Frederic Gonzalo’s Blog

Vacation time. Stay connected or turn everything off?

It’s a beautiful sunny day in Quebec City, blue sky, hot weather with 32C (that’s 90 degrees Farenheit) and the Quebec Open Beach Volleyball competition is in full bloom over the week-end. The second part of July also means the heart of summer, when half the province takes some time off to enjoy this brief period where the weather makes us almost forget our northern status.

Vacation time. Kids have been enjoying it since the end of June, and most won’t return to academia until late August, if not early September. But for folks like you and I,  still on the work scene, taking a vacation usually rhymes with taking time off from work, trying to forget the everyday challenges to focus on lighter things and have some quality time with loved ones.

My question, then: when on vacation, do you stay connected, or do you turn everything off? Perhaps I should ask the question differently: when on vacation, are you still active online, via various social networks, or do you hide under a rock for 2-3 weeks only to surface after said period?

Time to unconnect

Personally, I make a difference between staying connected for work vs. staying connected via social networks, for personal reasons. That is, my last vacation was over the Holidays, last December & January. I went to Japan, and intentionally did not bring by blackberry with me. No work email access, no work cell phone access. It felt great, liberating! 🙂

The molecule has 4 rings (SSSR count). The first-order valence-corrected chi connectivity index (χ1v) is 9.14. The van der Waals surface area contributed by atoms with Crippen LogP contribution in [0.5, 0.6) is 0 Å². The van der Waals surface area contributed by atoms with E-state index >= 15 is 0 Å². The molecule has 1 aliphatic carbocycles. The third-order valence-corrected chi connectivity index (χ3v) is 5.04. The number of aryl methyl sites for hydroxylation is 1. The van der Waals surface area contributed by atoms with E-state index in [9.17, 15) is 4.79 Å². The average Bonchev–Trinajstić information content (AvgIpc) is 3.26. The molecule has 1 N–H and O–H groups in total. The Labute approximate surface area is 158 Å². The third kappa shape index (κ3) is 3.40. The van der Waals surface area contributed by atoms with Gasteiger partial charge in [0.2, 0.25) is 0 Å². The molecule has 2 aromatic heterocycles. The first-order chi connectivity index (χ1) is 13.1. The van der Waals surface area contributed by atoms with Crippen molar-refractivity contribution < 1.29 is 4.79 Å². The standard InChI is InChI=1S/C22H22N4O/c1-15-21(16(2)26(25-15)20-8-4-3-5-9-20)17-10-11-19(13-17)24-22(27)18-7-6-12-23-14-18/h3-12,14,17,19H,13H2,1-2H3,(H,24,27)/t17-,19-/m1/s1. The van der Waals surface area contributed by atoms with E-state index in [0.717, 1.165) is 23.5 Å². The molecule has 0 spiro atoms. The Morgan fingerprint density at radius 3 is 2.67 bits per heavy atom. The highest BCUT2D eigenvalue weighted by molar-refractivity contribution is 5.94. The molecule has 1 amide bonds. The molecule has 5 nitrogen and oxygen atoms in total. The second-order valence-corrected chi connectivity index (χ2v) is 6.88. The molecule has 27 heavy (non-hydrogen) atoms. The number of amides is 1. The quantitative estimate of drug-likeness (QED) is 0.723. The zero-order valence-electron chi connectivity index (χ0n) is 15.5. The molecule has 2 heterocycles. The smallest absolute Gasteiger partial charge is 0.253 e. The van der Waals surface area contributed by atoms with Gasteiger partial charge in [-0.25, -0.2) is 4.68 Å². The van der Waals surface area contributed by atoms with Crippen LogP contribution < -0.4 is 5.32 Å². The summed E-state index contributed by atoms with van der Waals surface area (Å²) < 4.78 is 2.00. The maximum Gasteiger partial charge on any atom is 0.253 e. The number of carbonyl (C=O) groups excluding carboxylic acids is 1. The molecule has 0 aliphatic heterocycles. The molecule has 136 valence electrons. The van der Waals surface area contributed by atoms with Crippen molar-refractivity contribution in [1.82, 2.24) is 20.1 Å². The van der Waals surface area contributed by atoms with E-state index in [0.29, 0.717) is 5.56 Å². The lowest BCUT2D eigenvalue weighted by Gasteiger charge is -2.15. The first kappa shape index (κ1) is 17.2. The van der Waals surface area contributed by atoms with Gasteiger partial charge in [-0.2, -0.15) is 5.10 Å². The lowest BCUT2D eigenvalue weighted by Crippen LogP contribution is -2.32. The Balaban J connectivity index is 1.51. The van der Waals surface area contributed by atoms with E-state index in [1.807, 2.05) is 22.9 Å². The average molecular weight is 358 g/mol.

But as I was visiting friends and relatives, wifi access was almost never an issue, so with an iPad by my side it was easy to remain active on Facebook, Twitter & Linkedin, the networks I tend to be most active on. I recall receiving an email from a friend, surprised that I was still online, active on Twitter. Why? I wondered. Because I am on vacation, does it mean I should not share interesting articles found while reading on the plane? Why not share interesting little gems, like a cool restaurant in Tokyo,  an attraction near Niigata or ski resort north of Hirosaki?

Sharing pictures and bits of cool info on Facebook with friends not only brought many comments and interactions, it also made for some richer discussions upon my return. It seemed some folks, friends, relatives or colleagues, had almost traveled with me, since they knew quite a few things I had shared along the way.

We could therefore save the generic “Oh yes, I had a great trip!” and delve right into anecdotes and funny insights. As for my twitter usage while on vacation, it was mostly to gather info regarding skiing day trips we were planning. Having said that, it was a blast to see tweets firing on all cylinders on New Year’s Eve and New Year’s Day – the Japanese sure love to tweet!!

Personal versus Work Online

Then again, the above example was very specific. I am not sure I would be as active vacationing for a week in an all-inclusive resort somewhere in the Caribbean, and perhaps it would be different on a Cruise, or traveling across Europe, for example. But if you like to read books and magazines while on vacation, whether you’re staying at home (staycation) or going abroad, then I don’t see how being online would hinder the satisfaction level for the vacation. If anything, it may even enhance it…

Truth is, whether you stay connected or not is almost irrelevant. What really matters is that you take a vacation to begin with. That’s where true happiness resides…

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